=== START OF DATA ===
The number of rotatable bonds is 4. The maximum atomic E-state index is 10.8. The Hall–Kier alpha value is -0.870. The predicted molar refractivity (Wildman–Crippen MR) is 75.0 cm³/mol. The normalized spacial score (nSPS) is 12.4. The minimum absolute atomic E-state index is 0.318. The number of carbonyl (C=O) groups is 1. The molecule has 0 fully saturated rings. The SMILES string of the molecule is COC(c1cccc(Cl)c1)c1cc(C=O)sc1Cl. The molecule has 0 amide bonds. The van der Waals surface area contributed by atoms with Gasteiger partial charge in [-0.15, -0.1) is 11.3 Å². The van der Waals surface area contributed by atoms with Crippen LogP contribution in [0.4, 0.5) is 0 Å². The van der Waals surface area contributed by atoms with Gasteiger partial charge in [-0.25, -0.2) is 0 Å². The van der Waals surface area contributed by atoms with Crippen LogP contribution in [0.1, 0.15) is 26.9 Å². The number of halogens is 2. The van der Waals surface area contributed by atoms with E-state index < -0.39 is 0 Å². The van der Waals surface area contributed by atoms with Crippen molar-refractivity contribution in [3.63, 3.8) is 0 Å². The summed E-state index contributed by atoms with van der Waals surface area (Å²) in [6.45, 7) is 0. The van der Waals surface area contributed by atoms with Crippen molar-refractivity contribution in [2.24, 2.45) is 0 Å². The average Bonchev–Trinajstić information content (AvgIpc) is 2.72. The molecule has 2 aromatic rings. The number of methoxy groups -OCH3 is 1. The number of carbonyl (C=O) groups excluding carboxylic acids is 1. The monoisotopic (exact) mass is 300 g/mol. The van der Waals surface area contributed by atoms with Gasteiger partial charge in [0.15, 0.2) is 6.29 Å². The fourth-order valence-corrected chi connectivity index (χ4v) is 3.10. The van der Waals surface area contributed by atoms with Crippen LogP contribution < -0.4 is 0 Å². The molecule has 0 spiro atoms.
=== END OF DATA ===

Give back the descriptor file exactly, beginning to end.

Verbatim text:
The number of rotatable bonds is 4. The maximum atomic E-state index is 10.8. The Hall–Kier alpha value is -0.870. The predicted molar refractivity (Wildman–Crippen MR) is 75.0 cm³/mol. The normalized spacial score (nSPS) is 12.4. The minimum absolute atomic E-state index is 0.318. The number of carbonyl (C=O) groups is 1. The molecule has 0 fully saturated rings. The SMILES string of the molecule is COC(c1cccc(Cl)c1)c1cc(C=O)sc1Cl. The molecule has 0 amide bonds. The van der Waals surface area contributed by atoms with Gasteiger partial charge in [-0.15, -0.1) is 11.3 Å². The van der Waals surface area contributed by atoms with Crippen LogP contribution in [0.4, 0.5) is 0 Å². The van der Waals surface area contributed by atoms with Gasteiger partial charge in [-0.25, -0.2) is 0 Å². The van der Waals surface area contributed by atoms with Crippen LogP contribution in [0.1, 0.15) is 26.9 Å². The number of halogens is 2. The van der Waals surface area contributed by atoms with E-state index < -0.39 is 0 Å². The van der Waals surface area contributed by atoms with Crippen molar-refractivity contribution in [3.63, 3.8) is 0 Å². The summed E-state index contributed by atoms with van der Waals surface area (Å²) in [6.45, 7) is 0. The van der Waals surface area contributed by atoms with Crippen molar-refractivity contribution in [2.24, 2.45) is 0 Å². The average Bonchev–Trinajstić information content (AvgIpc) is 2.72. The molecule has 2 aromatic rings. The number of methoxy groups -OCH3 is 1. The number of carbonyl (C=O) groups excluding carboxylic acids is 1. The monoisotopic (exact) mass is 300 g/mol. The van der Waals surface area contributed by atoms with Gasteiger partial charge in [0.15, 0.2) is 6.29 Å². The fourth-order valence-corrected chi connectivity index (χ4v) is 3.10. The van der Waals surface area contributed by atoms with Crippen LogP contribution < -0.4 is 0 Å². The molecule has 0 spiro atoms.